The non-linear correlation between the amount of initiator fed to the reactor and the resulting generated heat can be partly counteracted by using an initiator having an optimal behaviour within a specific temperature range, but it is not possible to avoid that a certain non-linear relation always will exist. This may be further compensated for by making the signal booster vary in proportion to the deviation between the preset temperature and the measured temperature.
The process described herein is not restricted to the control of autoclave reactors of the type exemplified herein only. Reactors in actual use may be of various designs and may have varying numbers of reaction zones and initiator and monomer feed inlets, and they may differ in these or other respects from the reactor described herein as an embodiment of the present invention. Instead of using valves in adjusting the monomer feeds, pumps may be used as well, and the initiator feeds may be adjusted by means of valves, without deviating from the concept of the present invention. The control system will function equally well when used in such modified reactor systems, as will be well understood by persons skilled in the art.
In an autoclave reactor used for the commercial production of polyethylene resins ethylene was polymerized to a low density polyethylene grade having a nominal melt flow index of 1.0. The reactor used was of the type described hereinbefore and outlined in FIG. 1. The reactor was equipped with a control system comprising three control loops, one for each of: the top reaction zone comprising monomer feed inlet lines 18 and 19, and temperature measure points 8 and 9; the middle reaction zone comprising monomer feed inlet lines 16 and 17, and temperature measure points 6 and 7; and the bottom reaction zone comprising monomer feed inlet lines 14 and 15, and temperature measure points 1, 2, 3, 4 and 5.
This reactor was used in both Examples 1 and 2. However, while the reactor used in Example 2 was equipped with a common prior art control system, the reactor used in Example 1 was provided with the improved control system of the present invention.
A production run which lasted more than 24 hours was performed. Nominal production parameters and actual, recorded values are listed in Table 1.
The autoclave pressure was 120 MPa both in Example 1 and Example 2. In Example 1 the autoclave was operated with a pressure drop over the regulating valves in the monomer feed inlet lines of approximately 10 MPa, while the operation of the poorer controlled reactor in Example 2 required a pressure drop of approximately 20 MPa. These pressure drops resulted in a temperature increase in the monomer feed of approximately 6° C. in Example 1 and approximately 12° C. in Example 2.
In Example 1 the recorded polymerization temperatures varied very little and they had an average value very close to the nominal values. In Example 2 in the two first zones of the reactor the polymerization temperatures were higher than the nominal values, while in the last zone the actual temperature was lower than the nominal value; in addition, the range of temperature variations were greater than in Example 1. The magnitude of variations in the reaction temperatures are demonstrated in FIG. 4. The temperatures measured at temperature measure point 5 (FIG. 1) during the production runs of Examples 1 and 2 are collected in two histograms shown in FIGS. 4.1 and 4.2, respectively. These histograms show that in Example 1 the nominal temperature (203° C.) was maintained very well and with small deviations, while in Example 2 the average temperature was approximately 200.5° C., i.e. 2.5° C. below the nominal value, and with fairly great temperature variations (the ordinates of the histograms are the frequency, ν, of the occurring temperatures). The calculated standard deviation of the reaction temperature in FIG. 4.1 (example 1 according to the invention) is only 45% of the calculated deviation value in FIG. 4.2 (comparative example 2.).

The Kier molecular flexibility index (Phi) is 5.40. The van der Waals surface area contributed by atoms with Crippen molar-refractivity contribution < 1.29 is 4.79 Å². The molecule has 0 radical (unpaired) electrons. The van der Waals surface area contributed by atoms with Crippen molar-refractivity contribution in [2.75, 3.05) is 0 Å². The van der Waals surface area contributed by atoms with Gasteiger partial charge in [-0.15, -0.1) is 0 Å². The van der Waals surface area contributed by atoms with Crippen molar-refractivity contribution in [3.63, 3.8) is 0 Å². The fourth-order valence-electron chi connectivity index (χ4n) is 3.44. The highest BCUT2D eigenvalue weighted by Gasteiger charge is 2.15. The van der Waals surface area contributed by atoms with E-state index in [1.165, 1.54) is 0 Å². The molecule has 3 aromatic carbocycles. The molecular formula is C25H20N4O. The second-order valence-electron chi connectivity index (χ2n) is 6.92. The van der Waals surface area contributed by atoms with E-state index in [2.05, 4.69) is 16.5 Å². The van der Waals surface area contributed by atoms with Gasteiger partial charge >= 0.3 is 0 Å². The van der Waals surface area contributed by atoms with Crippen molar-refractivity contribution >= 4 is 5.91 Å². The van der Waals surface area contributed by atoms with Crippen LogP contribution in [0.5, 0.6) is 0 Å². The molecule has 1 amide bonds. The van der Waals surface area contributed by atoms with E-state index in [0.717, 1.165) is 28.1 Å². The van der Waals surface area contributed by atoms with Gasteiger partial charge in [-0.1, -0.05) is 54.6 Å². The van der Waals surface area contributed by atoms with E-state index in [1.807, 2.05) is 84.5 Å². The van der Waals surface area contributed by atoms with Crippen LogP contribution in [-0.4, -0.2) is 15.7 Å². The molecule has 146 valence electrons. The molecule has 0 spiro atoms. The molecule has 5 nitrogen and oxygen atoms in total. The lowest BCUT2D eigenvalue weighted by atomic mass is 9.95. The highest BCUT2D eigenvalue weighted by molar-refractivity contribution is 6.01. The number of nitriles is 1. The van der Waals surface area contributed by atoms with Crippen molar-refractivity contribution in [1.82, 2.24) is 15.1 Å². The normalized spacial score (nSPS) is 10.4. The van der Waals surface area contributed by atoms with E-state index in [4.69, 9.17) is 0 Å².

The polymerization distribution along the reactor length is an important parameter used to optimalise the production. In Example 1 the ratios between the amounts of ethylene polymerized in each of the three reaction zones were equal to the nominal ratios 1:2:2. It was not possible to obtain these ratios in Example 2 where the ratios between the polymerized amounts were 1:2.5:2.5.
During the production runs in Examples 1 and 2 polymer samples were withdrawn at regular intervals and the melt flow index of each sample was measured according to the method of ASTM 1238.
The low density polyethylene obtained in Example 1 had a melt flow index of MFI=1.0±0.1 g/10 minutes, and the same polyethylene grade obtained in Example 2 had a melt flow index of MFI=1.0±0.3 g/10 minutes.
The substantial narrower range of variation in the melt flow index measured in Example 1 compared with Example 2 is a direct consequence of the improved control of the polymerization process.
TABLE 1______________________________________ Example 2 Example 1 (Comparative)______________________________________Monomer feed,manifold pressure MPa 130 140pressure drop over MPa 10 20regulating valvesMonomer feed,manifold temperature ° C. 50 50temp. increase over ° C. 6 12regulating valvesReactor pressure MPa 120 120Temperature, top reaction zone,nominal ° C. 171 171recorded (average) ° C. 171 ± 1 172 ± 3Temperature, middle reactionzone,nominal ° C. 171 171recorded (average) ° C. 171 ± 1 172 ± 3Temperature, bottom reactionzone,nominal ° C. 203 203recorded (average) ° C. 203 ± 0.75 200.5 ± 2.5Polymerization reactionratios bewteen the reaction zonesnominal 1:2:2 1:2:2recorded (average) 1:2:2 1:2.5:2.5Production rate of polyethylene kg/h 8480 8000______________________________________
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|U.S. Classification||526/61, 526/59, 526/88|
|International Classification||C08F10/00, B01J19/00, B01J3/04, C08F2/04|
|Cooperative Classification||B01J19/0006, C08F10/00, B01J2219/00058, B01J19/0013, B01J2219/1943, B01J2219/00162, B01J2219/00182, B01J2219/00779, B01J2219/185, B01J3/04|
|European Classification||C08F10/00, B01J3/04, B01J19/00B, B01J19/00B2|
|Jul 29, 1996||AS||Assignment|
Owner name: BOREALIS HOLDING A/S, DENMARK